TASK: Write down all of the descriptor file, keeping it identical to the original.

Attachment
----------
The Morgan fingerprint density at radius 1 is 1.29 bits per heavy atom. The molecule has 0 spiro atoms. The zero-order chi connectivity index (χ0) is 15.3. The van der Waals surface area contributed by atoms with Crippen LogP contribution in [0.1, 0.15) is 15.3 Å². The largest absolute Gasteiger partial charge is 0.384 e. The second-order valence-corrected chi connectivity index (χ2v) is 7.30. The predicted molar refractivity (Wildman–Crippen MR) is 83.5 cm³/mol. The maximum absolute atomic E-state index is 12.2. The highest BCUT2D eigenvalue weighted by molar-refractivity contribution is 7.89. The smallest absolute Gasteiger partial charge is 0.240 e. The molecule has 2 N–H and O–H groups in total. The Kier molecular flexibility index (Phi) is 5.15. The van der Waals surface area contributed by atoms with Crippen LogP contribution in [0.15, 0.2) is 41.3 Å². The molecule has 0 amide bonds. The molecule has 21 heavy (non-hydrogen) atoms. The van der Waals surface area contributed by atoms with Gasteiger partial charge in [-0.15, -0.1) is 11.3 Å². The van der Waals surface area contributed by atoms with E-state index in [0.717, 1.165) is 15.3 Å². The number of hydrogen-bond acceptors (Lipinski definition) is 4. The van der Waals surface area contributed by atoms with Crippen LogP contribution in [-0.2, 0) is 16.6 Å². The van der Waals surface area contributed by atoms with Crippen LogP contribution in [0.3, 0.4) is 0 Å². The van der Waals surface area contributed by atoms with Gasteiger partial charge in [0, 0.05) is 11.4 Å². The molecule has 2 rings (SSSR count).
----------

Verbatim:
The Morgan fingerprint density at radius 1 is 1.29 bits per heavy atom. The molecule has 0 spiro atoms. The zero-order chi connectivity index (χ0) is 15.3. The van der Waals surface area contributed by atoms with Crippen LogP contribution in [0.1, 0.15) is 15.3 Å². The largest absolute Gasteiger partial charge is 0.384 e. The second-order valence-corrected chi connectivity index (χ2v) is 7.30. The predicted molar refractivity (Wildman–Crippen MR) is 83.5 cm³/mol. The maximum absolute atomic E-state index is 12.2. The highest BCUT2D eigenvalue weighted by molar-refractivity contribution is 7.89. The smallest absolute Gasteiger partial charge is 0.240 e. The molecule has 2 N–H and O–H groups in total. The Kier molecular flexibility index (Phi) is 5.15. The van der Waals surface area contributed by atoms with Crippen LogP contribution in [0.15, 0.2) is 41.3 Å². The molecule has 0 amide bonds. The molecule has 21 heavy (non-hydrogen) atoms. The van der Waals surface area contributed by atoms with Gasteiger partial charge in [-0.15, -0.1) is 11.3 Å². The van der Waals surface area contributed by atoms with E-state index in [0.717, 1.165) is 15.3 Å². The number of hydrogen-bond acceptors (Lipinski definition) is 4. The van der Waals surface area contributed by atoms with Crippen LogP contribution in [-0.2, 0) is 16.6 Å². The van der Waals surface area contributed by atoms with Crippen LogP contribution in [0.3, 0.4) is 0 Å². The van der Waals surface area contributed by atoms with Gasteiger partial charge in [0, 0.05) is 11.4 Å². The molecule has 2 rings (SSSR count).